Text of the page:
Cyril of Alexandria, Commentary on Luke. Preface to the online edition
Among the manuscripts brought back to the British Library from the Nitrian desert in Egypt by Archdeacon Tattam in 1842, were two volumes containing the Commentary on Luke of Cyril of Alexandria. This text consisted of a compilation of 156 sermons, although some had suffered damage. The text had not survived in Greek, although long quotations existed in Byzantine catena-commentaries -- chains of quotations of the Fathers, which had been published by Angelo Mai and by Cramer.
Robert Payne-Smith produced an edition of the Syriac text: Cyrilli Alexandriae Archiepiscopi Commentarii in Lucae Evangelium; quae supersunt Syriace e Manuscriptis apud Museum Britannicum. Ed. R. Payne Smith, pp. 447, 4to. Oxonii: e typographeo academico. 1858. In 1859 he produced an English translation, supplemented from the catenas, and this is the text that appears here.
The gospel text at the head of each sermon forms part of the Syriac text.
In 2005 the volumes of the translation stood on the shelves of Cambridge university library. I made a photocopy of them. In February 2006 I scanned them in, using my 25-page sheet feeder, and created 13 directories each of around 60 pages. I then began to convert the images into text using Finereader OCR. The marginal notes and footnotes made this a slow business, even though I omitted much. I laboured for some months, into 2007, completing most of the first volume. Then I halted. I found that the first volume had appeared on archive.org in PDF form, thereby rendering my labour useless.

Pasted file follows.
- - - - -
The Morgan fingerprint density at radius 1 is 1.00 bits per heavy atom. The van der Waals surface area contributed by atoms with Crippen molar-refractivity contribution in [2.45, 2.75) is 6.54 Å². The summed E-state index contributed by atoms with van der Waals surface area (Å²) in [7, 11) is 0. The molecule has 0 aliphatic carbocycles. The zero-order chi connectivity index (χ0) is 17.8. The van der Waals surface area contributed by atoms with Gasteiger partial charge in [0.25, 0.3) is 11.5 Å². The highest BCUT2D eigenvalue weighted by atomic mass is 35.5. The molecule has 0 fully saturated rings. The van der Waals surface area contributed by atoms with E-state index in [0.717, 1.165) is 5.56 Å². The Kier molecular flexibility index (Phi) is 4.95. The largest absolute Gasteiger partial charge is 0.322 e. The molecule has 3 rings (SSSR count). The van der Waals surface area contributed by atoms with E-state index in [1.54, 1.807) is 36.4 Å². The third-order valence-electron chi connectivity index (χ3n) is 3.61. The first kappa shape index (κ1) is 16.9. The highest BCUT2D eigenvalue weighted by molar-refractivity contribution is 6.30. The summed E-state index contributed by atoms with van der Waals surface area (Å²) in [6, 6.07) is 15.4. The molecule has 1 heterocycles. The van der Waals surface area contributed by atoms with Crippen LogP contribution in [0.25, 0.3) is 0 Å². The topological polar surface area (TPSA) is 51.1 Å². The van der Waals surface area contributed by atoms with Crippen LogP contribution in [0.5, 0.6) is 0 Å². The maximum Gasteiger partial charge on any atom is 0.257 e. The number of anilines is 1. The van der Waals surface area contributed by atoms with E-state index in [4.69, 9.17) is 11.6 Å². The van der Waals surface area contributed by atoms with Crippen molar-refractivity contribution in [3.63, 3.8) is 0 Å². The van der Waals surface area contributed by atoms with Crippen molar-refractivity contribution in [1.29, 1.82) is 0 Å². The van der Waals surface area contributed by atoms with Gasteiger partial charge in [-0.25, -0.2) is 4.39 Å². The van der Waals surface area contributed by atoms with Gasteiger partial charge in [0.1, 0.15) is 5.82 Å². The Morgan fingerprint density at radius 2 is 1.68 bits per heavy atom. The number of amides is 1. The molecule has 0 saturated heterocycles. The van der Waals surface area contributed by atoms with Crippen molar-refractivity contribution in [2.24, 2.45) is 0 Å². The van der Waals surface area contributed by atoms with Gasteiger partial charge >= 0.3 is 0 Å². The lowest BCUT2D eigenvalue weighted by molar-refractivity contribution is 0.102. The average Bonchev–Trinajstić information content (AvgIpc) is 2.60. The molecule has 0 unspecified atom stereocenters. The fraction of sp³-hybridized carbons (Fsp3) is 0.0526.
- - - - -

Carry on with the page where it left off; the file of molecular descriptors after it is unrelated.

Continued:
I resumed work during 2008. In the interval I had received the occasional enquiry about it, and I did not like leaving the work incomplete. But this time I took a different approach. There was no need for the footnotes or marginalia. In addition, I decided to modernise the text in the remainder of the sermons. The original was in mock-Jacobean English, full of Thee's and Thou's. This means that in order to use the book the reader must translate mentally into modern English as he goes along. Not everyone can do this, and it is wearing even for those of us to whom it is no obstacle. Naturally this renders the text less useful to the academic; but I take it that the academic will consult the copies on archive.org. I hope that the easier reading of the later sermons will encourage people to make use of them.
4th April 2008
This text was written by Roger Pearse, Ipswich, UK, 2008. This file and all material on this page is in the public domain - copy freely.
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